[concurrency-interest] ForkJoinPool for async http calls?

David Holmes davidcholmes at aapt.net.au
Thu May 10 23:12:32 EDT 2012

Zhong Yu writes:
> On Thu, May 10, 2012 at 5:00 PM, David Holmes
> <davidcholmes at aapt.net.au> wrote:
> > Zhong Yu writes:
> >> the reason we do these async stuff is because threads are "expensive".
> >> but why are threads expensive?
> >
> > "expensive" may be the wrong term. There are different costs
> associated with
> > using threads (memory and other resources to be allocated; cost
> of context
> > switching and communicating between threads) and in different
> contexts these
> > costs can become greater than what can reasonably be supported.
> For example,
> > thread-per-connection designs don't scale to thousands of connections
> > because, generally speaking, you can't create thousands of
> threads. So you
> Yes thread-per-connection doesn't work, today. My question is, could
> OS/VM do some optimization to make it work? Or there are reasons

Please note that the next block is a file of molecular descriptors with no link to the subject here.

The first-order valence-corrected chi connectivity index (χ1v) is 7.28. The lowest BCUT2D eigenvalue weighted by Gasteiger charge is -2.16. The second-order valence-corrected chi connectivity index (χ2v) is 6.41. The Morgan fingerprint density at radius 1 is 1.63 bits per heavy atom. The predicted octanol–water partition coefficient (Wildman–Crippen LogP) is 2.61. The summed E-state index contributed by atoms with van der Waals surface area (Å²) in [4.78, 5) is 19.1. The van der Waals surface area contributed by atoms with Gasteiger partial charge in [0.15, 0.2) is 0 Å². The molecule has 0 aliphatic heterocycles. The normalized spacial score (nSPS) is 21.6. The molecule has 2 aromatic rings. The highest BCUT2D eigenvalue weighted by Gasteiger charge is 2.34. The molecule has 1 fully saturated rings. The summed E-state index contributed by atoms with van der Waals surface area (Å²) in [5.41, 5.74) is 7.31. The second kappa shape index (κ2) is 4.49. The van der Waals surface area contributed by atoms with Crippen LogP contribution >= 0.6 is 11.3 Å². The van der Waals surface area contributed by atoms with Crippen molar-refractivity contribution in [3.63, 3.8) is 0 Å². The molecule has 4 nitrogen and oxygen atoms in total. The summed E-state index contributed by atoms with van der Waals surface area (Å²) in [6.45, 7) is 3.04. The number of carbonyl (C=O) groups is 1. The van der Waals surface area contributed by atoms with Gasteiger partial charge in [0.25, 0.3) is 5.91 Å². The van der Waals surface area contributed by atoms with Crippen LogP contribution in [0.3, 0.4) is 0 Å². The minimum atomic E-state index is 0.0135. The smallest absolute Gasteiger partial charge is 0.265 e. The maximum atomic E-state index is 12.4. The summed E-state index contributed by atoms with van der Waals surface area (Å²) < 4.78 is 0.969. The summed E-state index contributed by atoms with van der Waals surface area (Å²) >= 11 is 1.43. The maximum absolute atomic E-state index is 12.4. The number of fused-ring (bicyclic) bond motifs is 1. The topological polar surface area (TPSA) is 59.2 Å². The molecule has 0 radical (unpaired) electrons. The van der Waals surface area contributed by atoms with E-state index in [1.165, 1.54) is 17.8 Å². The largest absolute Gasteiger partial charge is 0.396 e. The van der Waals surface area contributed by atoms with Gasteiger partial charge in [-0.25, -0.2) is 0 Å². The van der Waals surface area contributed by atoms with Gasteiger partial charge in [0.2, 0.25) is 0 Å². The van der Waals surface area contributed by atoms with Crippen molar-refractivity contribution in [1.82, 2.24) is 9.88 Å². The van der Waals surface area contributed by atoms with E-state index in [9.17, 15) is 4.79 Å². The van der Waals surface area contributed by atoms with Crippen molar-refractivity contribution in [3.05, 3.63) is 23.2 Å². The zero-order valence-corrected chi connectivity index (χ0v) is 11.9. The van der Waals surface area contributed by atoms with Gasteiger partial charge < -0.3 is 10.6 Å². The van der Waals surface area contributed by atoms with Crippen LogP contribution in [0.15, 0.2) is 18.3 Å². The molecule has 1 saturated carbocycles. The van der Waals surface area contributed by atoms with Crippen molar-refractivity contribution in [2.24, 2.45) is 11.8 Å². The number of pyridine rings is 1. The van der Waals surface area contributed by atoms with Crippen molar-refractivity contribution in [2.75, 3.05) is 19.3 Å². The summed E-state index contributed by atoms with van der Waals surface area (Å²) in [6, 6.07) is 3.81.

> prohibiting that?

Could you design an OS where threads are less resource intensive than they
are today in existing OS? Sure, but along the way you will be making various
trade-offs. Could today's OS thread support be more efficient? Probably, but
these are exceedingly complex systems with a lot of historical baggage.

> > use alternative designs to alleviate pressure on the "resource" you are
> > having issues with - be that memory or computation costs.
> >
> > ForkJoin based recursive decomposition wins over direct thread-based
> > recursive decomposition because it has already optimized for
> the bottlenecks
> > that will occur in such designs. Per-thread queues remove a
> single point of
> > contention. Work-stealing tries to minimize idle threads and context
> > switches by keeping threads that are logically blocked waiting
> for a result,
> > actively participating in the computation that may ultimately
> lead to that
> > result. The implementation of work-stealing (take from the
> head, steal from
> > the tail) is also designed to minimize contention.
> >
> Can't all these tricks be done to Thread itself, so that when a thread
> waits for an IO completion, it costs very little (much less than what
> it costs today).

Threads don't have work queues so I'm not sure what you mean really.

What's the cost of "waiting for an IO completion"?

These questions are just too general - there's no way to answer them in a
general way.


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